Research shows that self-compassion is strongly associated with emotional well-being 🌿
Specifically, self-compassion is associated with(1):
❤ developing well-being;
🧡 reducing depression and anxiety;
💛 increasing resilience to stress.
Self-compassion has also been shown to be effective in preventing post-partum depression, as well as promoting mother and infant well-being👩👧(2)
Sounds awesome! But what exactly is self-compassion? 🤷♀️
Self-compassion can be simply defined as treating yourself with the same kindness that you would treat a good friend 🫂
A leading researcher in this space Dr Kristin Neff argues that self-compassion is NOT the following:
Unlike these factors, self-compassion is a healthy and objective way to look at feelings and situations, without judging yourself on whether you even deserve compassion or understanding in the first place.(3)
So how can we as parents use self-compassion?
It might be helpful to think of self-compassion as being close cousins to that of mindfulness and acceptance. Seeing what is there, accepting that life as a parent is rarely perfect and that it is ok to have complex feelings, and giving yourself kindness in the face of these feelings 🌿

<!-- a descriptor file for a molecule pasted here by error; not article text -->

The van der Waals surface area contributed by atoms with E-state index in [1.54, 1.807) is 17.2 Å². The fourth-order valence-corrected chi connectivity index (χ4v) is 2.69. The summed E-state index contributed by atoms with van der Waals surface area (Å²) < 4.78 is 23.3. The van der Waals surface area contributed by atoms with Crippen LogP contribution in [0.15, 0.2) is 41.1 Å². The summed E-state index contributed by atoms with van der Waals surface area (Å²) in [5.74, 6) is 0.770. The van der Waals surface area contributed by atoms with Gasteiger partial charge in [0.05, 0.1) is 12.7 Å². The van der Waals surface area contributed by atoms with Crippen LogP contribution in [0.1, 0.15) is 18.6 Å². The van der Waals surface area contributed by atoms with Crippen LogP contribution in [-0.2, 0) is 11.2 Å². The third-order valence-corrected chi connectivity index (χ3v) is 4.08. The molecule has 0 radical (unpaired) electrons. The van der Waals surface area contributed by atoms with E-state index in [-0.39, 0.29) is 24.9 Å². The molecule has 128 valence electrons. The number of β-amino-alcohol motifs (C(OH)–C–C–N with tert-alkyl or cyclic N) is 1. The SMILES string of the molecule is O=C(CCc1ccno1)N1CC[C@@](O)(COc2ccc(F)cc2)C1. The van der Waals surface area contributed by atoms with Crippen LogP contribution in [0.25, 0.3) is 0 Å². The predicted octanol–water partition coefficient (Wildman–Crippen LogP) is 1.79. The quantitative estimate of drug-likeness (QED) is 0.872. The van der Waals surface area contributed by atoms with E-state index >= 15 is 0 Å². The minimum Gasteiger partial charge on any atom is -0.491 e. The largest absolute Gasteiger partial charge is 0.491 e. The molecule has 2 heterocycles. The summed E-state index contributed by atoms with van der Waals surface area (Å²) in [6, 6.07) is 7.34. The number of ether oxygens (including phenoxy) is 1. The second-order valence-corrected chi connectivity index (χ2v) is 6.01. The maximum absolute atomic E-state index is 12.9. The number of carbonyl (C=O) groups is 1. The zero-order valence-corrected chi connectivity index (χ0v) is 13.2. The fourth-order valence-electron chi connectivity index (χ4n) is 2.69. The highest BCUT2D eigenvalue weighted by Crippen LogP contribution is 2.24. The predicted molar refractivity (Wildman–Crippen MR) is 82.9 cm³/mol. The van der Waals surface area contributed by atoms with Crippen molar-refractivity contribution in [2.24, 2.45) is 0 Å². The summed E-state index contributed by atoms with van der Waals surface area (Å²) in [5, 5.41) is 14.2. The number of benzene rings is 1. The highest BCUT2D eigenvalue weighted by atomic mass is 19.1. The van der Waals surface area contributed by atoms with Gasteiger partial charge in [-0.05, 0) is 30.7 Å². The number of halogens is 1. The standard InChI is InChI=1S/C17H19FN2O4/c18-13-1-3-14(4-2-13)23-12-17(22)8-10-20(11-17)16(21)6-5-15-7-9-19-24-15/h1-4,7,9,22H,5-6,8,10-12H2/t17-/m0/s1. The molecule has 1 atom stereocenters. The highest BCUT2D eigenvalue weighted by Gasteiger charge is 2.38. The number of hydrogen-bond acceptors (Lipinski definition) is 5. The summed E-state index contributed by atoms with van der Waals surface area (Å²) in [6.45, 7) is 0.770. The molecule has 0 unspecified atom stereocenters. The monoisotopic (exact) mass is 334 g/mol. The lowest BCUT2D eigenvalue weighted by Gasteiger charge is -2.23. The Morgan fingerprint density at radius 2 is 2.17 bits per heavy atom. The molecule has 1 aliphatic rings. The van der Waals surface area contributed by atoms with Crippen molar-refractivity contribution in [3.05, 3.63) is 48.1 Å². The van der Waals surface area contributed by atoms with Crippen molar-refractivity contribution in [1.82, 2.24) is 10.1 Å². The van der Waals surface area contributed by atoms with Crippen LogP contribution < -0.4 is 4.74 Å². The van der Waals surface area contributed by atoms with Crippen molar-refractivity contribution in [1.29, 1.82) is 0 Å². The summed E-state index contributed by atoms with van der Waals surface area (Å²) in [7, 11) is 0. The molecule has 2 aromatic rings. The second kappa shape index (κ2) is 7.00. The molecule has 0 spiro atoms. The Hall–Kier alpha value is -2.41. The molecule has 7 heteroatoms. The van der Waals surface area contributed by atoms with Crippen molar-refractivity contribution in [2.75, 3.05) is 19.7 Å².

Unlike judging, avoiding or telling ourselves to snap out of it, self-compassion can go a long way to protecting our well-being in the long-term. In turn, babies and children thrive when they are provided with consistent care from a loving caregiver ❤
Self-compassion is not only good for us as parents, but it is good for children.
(1) MacBeth er al. 2012. Exploring compassion: A meta-analysis of the association between self-compassion and psychopathology. Clin Psychol Rev
(2) Guo et al. The Journal of Nervous and Mental Disease
(3) Neff. Self-compassion is not. https://self-compassion.org/what-self-compassion-is-not-2